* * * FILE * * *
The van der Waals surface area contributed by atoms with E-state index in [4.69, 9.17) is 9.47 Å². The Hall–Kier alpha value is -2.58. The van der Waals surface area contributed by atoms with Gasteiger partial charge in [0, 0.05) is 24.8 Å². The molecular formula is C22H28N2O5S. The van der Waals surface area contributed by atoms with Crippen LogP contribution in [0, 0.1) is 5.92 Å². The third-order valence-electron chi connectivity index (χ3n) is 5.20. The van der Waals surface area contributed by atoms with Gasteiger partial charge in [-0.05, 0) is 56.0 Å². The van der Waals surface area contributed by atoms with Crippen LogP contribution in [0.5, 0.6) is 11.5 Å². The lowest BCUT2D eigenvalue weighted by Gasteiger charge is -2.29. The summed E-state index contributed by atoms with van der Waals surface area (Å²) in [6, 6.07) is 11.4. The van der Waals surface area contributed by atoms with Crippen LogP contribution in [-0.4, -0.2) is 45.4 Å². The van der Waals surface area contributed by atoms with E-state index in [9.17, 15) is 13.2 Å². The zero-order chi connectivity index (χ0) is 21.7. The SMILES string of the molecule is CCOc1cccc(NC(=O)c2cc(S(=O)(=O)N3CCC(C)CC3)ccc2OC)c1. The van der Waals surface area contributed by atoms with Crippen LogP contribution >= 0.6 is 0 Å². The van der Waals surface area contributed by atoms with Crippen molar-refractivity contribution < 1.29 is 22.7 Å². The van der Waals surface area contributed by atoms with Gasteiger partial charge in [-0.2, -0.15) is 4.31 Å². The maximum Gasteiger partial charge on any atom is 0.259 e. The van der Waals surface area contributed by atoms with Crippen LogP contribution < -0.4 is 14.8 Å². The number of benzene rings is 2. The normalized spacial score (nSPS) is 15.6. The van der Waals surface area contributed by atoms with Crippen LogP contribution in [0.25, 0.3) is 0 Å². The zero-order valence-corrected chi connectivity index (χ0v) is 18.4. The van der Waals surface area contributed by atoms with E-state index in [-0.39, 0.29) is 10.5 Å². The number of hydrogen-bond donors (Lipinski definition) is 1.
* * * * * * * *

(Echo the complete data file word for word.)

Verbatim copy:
The van der Waals surface area contributed by atoms with E-state index in [4.69, 9.17) is 9.47 Å². The Hall–Kier alpha value is -2.58. The van der Waals surface area contributed by atoms with Gasteiger partial charge in [0, 0.05) is 24.8 Å². The molecular formula is C22H28N2O5S. The van der Waals surface area contributed by atoms with Crippen LogP contribution in [0, 0.1) is 5.92 Å². The third-order valence-electron chi connectivity index (χ3n) is 5.20. The van der Waals surface area contributed by atoms with Gasteiger partial charge in [-0.05, 0) is 56.0 Å². The van der Waals surface area contributed by atoms with Crippen LogP contribution in [0.5, 0.6) is 11.5 Å². The lowest BCUT2D eigenvalue weighted by Gasteiger charge is -2.29. The summed E-state index contributed by atoms with van der Waals surface area (Å²) in [6, 6.07) is 11.4. The van der Waals surface area contributed by atoms with Crippen LogP contribution in [-0.4, -0.2) is 45.4 Å². The van der Waals surface area contributed by atoms with E-state index in [9.17, 15) is 13.2 Å². The zero-order chi connectivity index (χ0) is 21.7. The SMILES string of the molecule is CCOc1cccc(NC(=O)c2cc(S(=O)(=O)N3CCC(C)CC3)ccc2OC)c1. The van der Waals surface area contributed by atoms with Crippen LogP contribution >= 0.6 is 0 Å². The van der Waals surface area contributed by atoms with Crippen molar-refractivity contribution < 1.29 is 22.7 Å². The van der Waals surface area contributed by atoms with Gasteiger partial charge in [-0.2, -0.15) is 4.31 Å². The maximum Gasteiger partial charge on any atom is 0.259 e. The van der Waals surface area contributed by atoms with Crippen LogP contribution < -0.4 is 14.8 Å². The number of benzene rings is 2. The normalized spacial score (nSPS) is 15.6. The van der Waals surface area contributed by atoms with Crippen LogP contribution in [0.25, 0.3) is 0 Å². The zero-order valence-corrected chi connectivity index (χ0v) is 18.4. The van der Waals surface area contributed by atoms with E-state index in [-0.39, 0.29) is 10.5 Å². The number of hydrogen-bond donors (Lipinski definition) is 1.